Some reasons the Lenovo Duet 5 should outperform other Snapdragon Chromebooks
We’re not too far away from the release of the recently announced Lenovo Chromebook Duet 5 and in preparation for this device’s arrival we’ve done some research on the 2nd gen Qualcomm Snapdragon 7c that will power this interesting removable Chromebook. You see, the Duet 5 isn’t just a sequel to the original Duet from early 2020: it’s an entirely different take on the Chromebook’s detachable form factor that has a few unique tricks up its sleeve.
First of all, Lenovo has gone for display and speakers, which perhaps makes it the king of media consumption that many people are looking for in a tablet / detachable form factor. While we can’t be 100% sure how the OLED display and quad speaker setup will perform in real life (until we get a review unit, that is- There is one other part of this great Chromebook tablet that is of interest that could make a big difference to its current competition.
Snapdragon 7c Gen 2
In all of our follow-up to this new Duo, it became clear right away that this device is the “Homestar” development board we’ve been keeping an eye on for months at this point. The OLED display and quad-speaker functionality was a dead giveaway, but the inclusion of the new Snapdragon 7c Gen 2 SoC baffled me a bit.
For this new Gen 2 chip, we started to see it in the Chromium repositories in the form of the SC7280 (compared to the SC7180 which is the Gen 1 7c) and the two baseboards that we saw fitted to this new chip were “Herobrine” and “Senor”. . It all made sense, but the existing Snapdragon Chromebooks in development were all cloned / built from the original “Trogdor” baseboard designed for the Snapdragon 7c Gen 1, including “Homestar”. When we saw Lenovo announce a Chromebook 7c Gen 2 with an OLED panel and four speakers, I knew it was ‘Homestar’, but I wasn’t sure if it was really a Gen 2 processor. all of our research on this device would indicate that it is a Snapdragon 7c Gen 1 device.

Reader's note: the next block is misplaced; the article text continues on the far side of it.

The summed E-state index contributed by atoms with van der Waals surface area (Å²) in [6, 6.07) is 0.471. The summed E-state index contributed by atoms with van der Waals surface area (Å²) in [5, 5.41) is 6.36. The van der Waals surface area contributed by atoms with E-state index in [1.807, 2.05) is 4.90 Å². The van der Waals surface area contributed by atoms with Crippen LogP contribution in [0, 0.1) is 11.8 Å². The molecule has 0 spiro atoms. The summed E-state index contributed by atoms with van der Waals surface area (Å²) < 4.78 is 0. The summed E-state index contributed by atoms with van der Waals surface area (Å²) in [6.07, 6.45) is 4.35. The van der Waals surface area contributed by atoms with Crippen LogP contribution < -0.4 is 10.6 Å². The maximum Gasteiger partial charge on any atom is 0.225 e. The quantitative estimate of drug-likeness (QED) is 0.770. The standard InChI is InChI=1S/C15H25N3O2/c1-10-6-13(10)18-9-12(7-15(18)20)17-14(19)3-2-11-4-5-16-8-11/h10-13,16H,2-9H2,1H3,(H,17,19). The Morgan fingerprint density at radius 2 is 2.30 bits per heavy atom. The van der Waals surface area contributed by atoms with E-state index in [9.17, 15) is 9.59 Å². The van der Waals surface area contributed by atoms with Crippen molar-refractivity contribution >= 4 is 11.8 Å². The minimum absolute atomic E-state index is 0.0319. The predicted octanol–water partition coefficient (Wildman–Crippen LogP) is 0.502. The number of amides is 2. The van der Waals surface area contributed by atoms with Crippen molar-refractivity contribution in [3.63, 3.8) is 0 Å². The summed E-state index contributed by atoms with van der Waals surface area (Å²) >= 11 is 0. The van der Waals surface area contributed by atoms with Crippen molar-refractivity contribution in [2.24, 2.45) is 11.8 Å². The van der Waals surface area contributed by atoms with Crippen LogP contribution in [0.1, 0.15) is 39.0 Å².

Ultimately, it switches 100% to the Gen 2 chip. While I don’t fully understand how it all works in the Chromium repositories, apparently some of the upcoming Snapdragon Chromebooks in the original “Trogdor” family can simply be migrated to this new SoC Gen 2 from Qualcomm. . Previously released “Trogdor” Chromebooks (think Acer Spin 513 and HP x2 11) have all used the Gen 1 processor, but that doesn’t seem to be the rule here. With a handful of these devices still on hold, maybe more of them will follow suit and launch with the Gen 2 7c chip instead of the Gen 1 chip.
As you can see from the Geekbench 5 results above, there is a marked difference in clock speed between the HP Chromebook x2 11 (“Coachz”) and the upcoming Lenovo Chromebook Duet 5 (“Homestar”). The main cores are upped to 2.55 GHz just like Qualcomm announced with this Snapdragon 7c Gen 2, so the Duet 5 is clearly equipped with the newer chip.
And from those same tests, you can see benchmark improvements in single and multi-core scores. The increase is not massive, but it is clearly there. With around a 5% gain in single-core and multi-core scores, there will be a slight increase in the overall performance of the Snapdragon 7c Gen 2 compared to the Gen 1.
It’s not a huge step forward, but it’s a slight step in a positive direction that will only benefit the Lenovo Duet 5 in addition to the fact that Lenovo wisely chose an FHD display instead of cramming more pixels than necessary. The HP Chromebook x2 11 looks great, but QHD on an 11-inch display isn’t really necessary and only serves to reduce performance for a device that doesn’t need to be slower.
Pairing the slightly faster Snapdragon 7c Gen 2 with few pixels on the screen, Lenovo has probably already won the performance war with the new HP detachable. This is a very good thing, as one of the only issues I had with the HP x2 11 Chromebooks was the performance of the tablet. The Snapdragon 7c just isn’t that fast and anything manufacturers can do to speed that up is welcome. Switching things over to the newer, faster version of the Snapdragon 7c chip and reducing unnecessary pixels on the screen is a good step in that direction. Hopefully that means a better overall Chromebook experience when the Duet 5 arrives in the near future.